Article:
The only Big Baller at the Garden was Kristaps Porzingis. Lonzo Ball wasn’t even the best rookie point guard.
With overbearing father LaVar Ball smack-talking with Spike Lee courtside, Porzingis led the Knicks in a record-breaking performance while dropping 37 points in a 113-109 overtime victory over the Lakers.
The Latvian flexed his versatility by becoming the first player in NBA history to score that many points with at least five blocks, 11 rebounds and five 3-pointers.
“This is probably hopefully the tip of the iceberg for him,” Hornacek said. “This is only his third year in the league, at 22 years old, to put up these numbers is something else. He can go outside, he can put the ball down, he’s got deep range. He can shoot it from a long way away. When he gets inside, he’s got some jump-hook stuff that he’s been making lately. And again, he’s going to get better and better every year, too. He’s fun to watch out there.”
Tuesday night carried an extra level of excitement because the Ball family debuted at the Garden, including the younger sons – LiAngelo, 19 and LaMelo, 16 – who a day earlier signed with a professional team in Lithuania. They got the star treatment with Amar’e Stoudemire and Odell Beckham Jr. stopping by for introductions.
Lonzo, meanwhile, finished with a respectable 17 points, eight rebounds and six assists. But he had zero field goals in the fourth quarter and overtime, getting outscored by Frank Ntilikina, 7-2, during that stretch.
Kristaps Porzingis led the Knicks with a 37-point performance.
(Abbie Parr/Getty Images)
Afterwards coach Jeff Hornacek gushed over his rookie, who was drafted six spots below Lonzo and shut down his counterpart when given the opportunity.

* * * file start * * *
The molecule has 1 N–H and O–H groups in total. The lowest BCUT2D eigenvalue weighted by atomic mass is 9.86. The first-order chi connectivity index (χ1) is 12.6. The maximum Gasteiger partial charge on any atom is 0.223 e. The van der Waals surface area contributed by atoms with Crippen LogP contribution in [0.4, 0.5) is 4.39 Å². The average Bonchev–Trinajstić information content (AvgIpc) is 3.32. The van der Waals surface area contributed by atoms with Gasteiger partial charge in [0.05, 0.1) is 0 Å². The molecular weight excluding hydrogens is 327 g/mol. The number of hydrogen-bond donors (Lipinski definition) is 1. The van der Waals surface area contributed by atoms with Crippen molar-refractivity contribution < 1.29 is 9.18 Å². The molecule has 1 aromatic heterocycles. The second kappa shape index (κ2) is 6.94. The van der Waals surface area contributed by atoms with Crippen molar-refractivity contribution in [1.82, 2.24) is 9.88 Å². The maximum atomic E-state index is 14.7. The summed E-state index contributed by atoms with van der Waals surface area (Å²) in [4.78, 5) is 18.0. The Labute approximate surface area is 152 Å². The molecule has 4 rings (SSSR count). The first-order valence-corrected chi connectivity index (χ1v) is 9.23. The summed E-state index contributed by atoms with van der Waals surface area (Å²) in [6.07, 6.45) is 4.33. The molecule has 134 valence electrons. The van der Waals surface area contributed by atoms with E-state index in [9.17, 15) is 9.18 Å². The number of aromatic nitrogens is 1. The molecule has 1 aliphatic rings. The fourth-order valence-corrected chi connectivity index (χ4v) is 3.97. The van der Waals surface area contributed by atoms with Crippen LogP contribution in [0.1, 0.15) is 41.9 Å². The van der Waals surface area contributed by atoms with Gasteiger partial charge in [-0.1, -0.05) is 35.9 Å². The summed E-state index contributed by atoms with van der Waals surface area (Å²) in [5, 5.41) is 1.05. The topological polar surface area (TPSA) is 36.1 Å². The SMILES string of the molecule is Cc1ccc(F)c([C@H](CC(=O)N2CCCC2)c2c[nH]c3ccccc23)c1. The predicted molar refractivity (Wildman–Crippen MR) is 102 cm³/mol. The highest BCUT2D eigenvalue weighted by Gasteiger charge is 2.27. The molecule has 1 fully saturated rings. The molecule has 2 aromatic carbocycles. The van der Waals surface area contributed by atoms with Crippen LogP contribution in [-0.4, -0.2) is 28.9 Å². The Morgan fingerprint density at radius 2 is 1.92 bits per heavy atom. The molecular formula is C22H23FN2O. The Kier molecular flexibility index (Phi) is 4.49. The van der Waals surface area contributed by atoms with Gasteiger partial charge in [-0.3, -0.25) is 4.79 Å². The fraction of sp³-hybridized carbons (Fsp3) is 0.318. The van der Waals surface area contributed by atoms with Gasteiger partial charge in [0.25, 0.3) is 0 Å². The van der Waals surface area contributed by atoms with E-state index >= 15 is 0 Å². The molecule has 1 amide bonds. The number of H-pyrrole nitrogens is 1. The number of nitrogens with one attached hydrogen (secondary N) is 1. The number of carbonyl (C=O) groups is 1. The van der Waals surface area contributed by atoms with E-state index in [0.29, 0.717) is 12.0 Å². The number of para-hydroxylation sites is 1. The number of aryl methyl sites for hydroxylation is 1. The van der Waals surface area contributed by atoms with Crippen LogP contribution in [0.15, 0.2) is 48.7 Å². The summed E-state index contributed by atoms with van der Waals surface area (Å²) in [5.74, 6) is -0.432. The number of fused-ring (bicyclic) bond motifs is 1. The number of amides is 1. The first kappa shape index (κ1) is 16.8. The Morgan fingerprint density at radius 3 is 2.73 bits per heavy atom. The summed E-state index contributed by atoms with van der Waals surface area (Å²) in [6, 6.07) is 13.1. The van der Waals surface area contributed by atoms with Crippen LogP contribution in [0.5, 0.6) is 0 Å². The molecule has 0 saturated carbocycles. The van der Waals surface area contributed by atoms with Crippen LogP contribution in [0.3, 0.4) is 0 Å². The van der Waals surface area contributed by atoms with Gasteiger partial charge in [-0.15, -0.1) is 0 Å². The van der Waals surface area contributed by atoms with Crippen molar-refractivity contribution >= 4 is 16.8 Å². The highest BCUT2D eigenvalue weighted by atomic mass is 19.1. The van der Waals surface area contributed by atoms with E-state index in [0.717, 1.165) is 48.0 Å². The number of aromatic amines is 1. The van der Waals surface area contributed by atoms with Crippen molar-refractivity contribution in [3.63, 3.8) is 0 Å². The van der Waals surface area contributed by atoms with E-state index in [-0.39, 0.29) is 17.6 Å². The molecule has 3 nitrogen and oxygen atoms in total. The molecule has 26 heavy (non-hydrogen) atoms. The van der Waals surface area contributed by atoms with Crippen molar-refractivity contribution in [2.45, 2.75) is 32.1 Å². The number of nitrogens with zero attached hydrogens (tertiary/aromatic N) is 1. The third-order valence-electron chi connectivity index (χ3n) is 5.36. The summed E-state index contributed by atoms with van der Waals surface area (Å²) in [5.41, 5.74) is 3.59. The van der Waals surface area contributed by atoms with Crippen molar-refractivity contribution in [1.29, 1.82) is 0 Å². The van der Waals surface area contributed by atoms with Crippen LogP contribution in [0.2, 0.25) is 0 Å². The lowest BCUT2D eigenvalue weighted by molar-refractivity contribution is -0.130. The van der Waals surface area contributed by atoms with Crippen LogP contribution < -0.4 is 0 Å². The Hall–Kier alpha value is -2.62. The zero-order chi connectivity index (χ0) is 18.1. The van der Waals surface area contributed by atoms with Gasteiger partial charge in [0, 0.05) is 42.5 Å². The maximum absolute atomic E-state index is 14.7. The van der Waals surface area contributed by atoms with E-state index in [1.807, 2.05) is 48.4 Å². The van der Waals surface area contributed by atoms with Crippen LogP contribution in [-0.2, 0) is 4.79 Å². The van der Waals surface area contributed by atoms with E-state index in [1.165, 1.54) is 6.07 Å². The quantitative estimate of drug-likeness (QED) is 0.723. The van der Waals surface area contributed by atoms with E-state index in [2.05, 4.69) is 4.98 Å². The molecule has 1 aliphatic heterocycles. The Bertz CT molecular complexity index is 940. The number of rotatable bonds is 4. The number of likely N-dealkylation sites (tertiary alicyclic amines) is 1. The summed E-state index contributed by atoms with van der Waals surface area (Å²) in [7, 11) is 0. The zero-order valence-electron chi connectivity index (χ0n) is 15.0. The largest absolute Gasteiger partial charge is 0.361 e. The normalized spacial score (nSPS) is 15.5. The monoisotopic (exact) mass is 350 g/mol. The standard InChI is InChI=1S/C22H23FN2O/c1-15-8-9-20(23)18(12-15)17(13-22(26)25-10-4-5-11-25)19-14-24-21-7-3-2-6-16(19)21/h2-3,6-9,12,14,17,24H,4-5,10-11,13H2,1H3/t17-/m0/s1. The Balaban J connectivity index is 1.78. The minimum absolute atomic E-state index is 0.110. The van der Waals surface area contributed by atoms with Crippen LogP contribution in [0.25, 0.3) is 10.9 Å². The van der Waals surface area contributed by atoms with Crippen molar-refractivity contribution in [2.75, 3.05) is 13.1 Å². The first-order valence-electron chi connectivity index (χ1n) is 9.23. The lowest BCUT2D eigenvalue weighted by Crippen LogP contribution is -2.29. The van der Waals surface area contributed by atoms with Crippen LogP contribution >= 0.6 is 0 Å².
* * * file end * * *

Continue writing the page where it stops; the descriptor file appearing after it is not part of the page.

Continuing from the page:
“He has the mentality of a basketball player,” Hornacek said. “That’s why he’s going to be a great player in this league. Again, he doesn’t shy from anything. He likes those challenges. He was ready to go. I could tell when we were lining up for the anthem.”
Still, the Knicks blew their opportunity to close out the Lakers (10-16) in regulation, largely because they unimaginatively forced the ball the Porzingis down the stretch. With 1:30 remaining and a 5-point advantage, Porzingis missed three consecutive contested shots – including the potential game-winner at the buzzer.
“Still trying to learn when the double team comes to make the right pass and make the right play,” Porzingis said. “I’m still learning that. This is my first experience where every night I’m playing the other team is coming and I have to be capable of making the right plays so they can’t be (double-teaming me) every time.”
Porzingis’ miss transitioned to the first overtime of the season for New York (14-13), and it turned into the Michael Beasley show. Just two nights earlier, the enigmatic reserve forward fouled out in just 10 minutes. Against the Lakers (10-16), he scored 12 his 13 points in the fourth quarter and overtime as Hornacek again won with a small lineup.
The Knicks battled to force the game to overtime before defeating the Lakers.
(Adam Hunger/USA TODAY Sports)
“He was great. He was great,” Porzingis said. “Offensively he’s really really talented. He comes in, he can make stuff happen.”
Despite the extra excitement brought by the Balls, the game was a drag until midway through the third quarter. That’s when Lonzo scored seven straight Laker points, starting with a one-handed alley-oop jam.
His father reacted as you might expect – rising from his seat, flailing his arms, taunting the crowd. The problem for the Lakers and LaVar, however, was Porzingis matched the output on the other end.
He continued to pour it on to set an NBA record.
“It’s an honor that I’m capable of doing something that has never been done. But that doesn’t help us make the playoffs,” Porzingis said.
A correction for Porzingis: the only way the Knicks (14-13) make the playoffs is if he continues to put up these gaudy numbers, especially with Tim Hardaway Jr. sidelined indefinitely and the schedule getting road-intense after Christmas.